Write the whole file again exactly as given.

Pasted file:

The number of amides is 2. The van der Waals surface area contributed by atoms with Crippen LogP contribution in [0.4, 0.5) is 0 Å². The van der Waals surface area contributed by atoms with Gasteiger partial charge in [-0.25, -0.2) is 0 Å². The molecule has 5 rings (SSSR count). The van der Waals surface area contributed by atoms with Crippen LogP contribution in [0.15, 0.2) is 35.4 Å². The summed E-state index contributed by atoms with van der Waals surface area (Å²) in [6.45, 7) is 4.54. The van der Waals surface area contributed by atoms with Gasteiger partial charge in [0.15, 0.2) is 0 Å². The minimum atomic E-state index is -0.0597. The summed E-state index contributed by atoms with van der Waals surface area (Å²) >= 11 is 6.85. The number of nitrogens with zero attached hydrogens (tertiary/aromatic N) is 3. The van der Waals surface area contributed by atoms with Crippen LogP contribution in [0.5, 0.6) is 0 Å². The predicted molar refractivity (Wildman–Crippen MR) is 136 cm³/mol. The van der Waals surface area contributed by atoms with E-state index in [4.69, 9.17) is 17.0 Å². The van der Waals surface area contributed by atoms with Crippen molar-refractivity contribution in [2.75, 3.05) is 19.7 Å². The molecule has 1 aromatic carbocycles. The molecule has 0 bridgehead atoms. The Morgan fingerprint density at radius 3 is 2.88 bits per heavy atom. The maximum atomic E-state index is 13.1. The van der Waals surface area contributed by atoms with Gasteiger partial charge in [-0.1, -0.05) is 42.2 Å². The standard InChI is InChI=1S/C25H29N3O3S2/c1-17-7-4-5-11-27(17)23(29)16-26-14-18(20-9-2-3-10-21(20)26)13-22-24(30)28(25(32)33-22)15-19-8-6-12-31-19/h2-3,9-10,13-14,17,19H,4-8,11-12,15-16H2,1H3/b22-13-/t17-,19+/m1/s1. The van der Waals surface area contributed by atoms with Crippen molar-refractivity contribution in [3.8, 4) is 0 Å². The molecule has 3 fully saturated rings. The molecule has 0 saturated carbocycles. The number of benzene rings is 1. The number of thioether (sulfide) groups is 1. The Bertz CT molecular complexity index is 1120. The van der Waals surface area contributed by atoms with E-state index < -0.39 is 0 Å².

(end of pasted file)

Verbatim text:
The number of amides is 2. The van der Waals surface area contributed by atoms with Crippen LogP contribution in [0.4, 0.5) is 0 Å². The van der Waals surface area contributed by atoms with Gasteiger partial charge in [-0.25, -0.2) is 0 Å². The molecule has 5 rings (SSSR count). The van der Waals surface area contributed by atoms with Crippen LogP contribution in [0.15, 0.2) is 35.4 Å². The summed E-state index contributed by atoms with van der Waals surface area (Å²) in [6.45, 7) is 4.54. The van der Waals surface area contributed by atoms with Gasteiger partial charge in [0.15, 0.2) is 0 Å². The minimum atomic E-state index is -0.0597. The summed E-state index contributed by atoms with van der Waals surface area (Å²) >= 11 is 6.85. The number of nitrogens with zero attached hydrogens (tertiary/aromatic N) is 3. The van der Waals surface area contributed by atoms with Crippen LogP contribution in [0.5, 0.6) is 0 Å². The predicted molar refractivity (Wildman–Crippen MR) is 136 cm³/mol. The van der Waals surface area contributed by atoms with E-state index in [4.69, 9.17) is 17.0 Å². The van der Waals surface area contributed by atoms with Crippen molar-refractivity contribution in [2.75, 3.05) is 19.7 Å². The molecule has 1 aromatic carbocycles. The molecule has 0 bridgehead atoms. The Morgan fingerprint density at radius 3 is 2.88 bits per heavy atom. The maximum atomic E-state index is 13.1. The van der Waals surface area contributed by atoms with Gasteiger partial charge in [-0.1, -0.05) is 42.2 Å². The standard InChI is InChI=1S/C25H29N3O3S2/c1-17-7-4-5-11-27(17)23(29)16-26-14-18(20-9-2-3-10-21(20)26)13-22-24(30)28(25(32)33-22)15-19-8-6-12-31-19/h2-3,9-10,13-14,17,19H,4-8,11-12,15-16H2,1H3/b22-13-/t17-,19+/m1/s1. The van der Waals surface area contributed by atoms with Crippen molar-refractivity contribution in [3.8, 4) is 0 Å². The molecule has 3 fully saturated rings. The molecule has 0 saturated carbocycles. The number of benzene rings is 1. The number of thioether (sulfide) groups is 1. The Bertz CT molecular complexity index is 1120. The van der Waals surface area contributed by atoms with E-state index < -0.39 is 0 Å².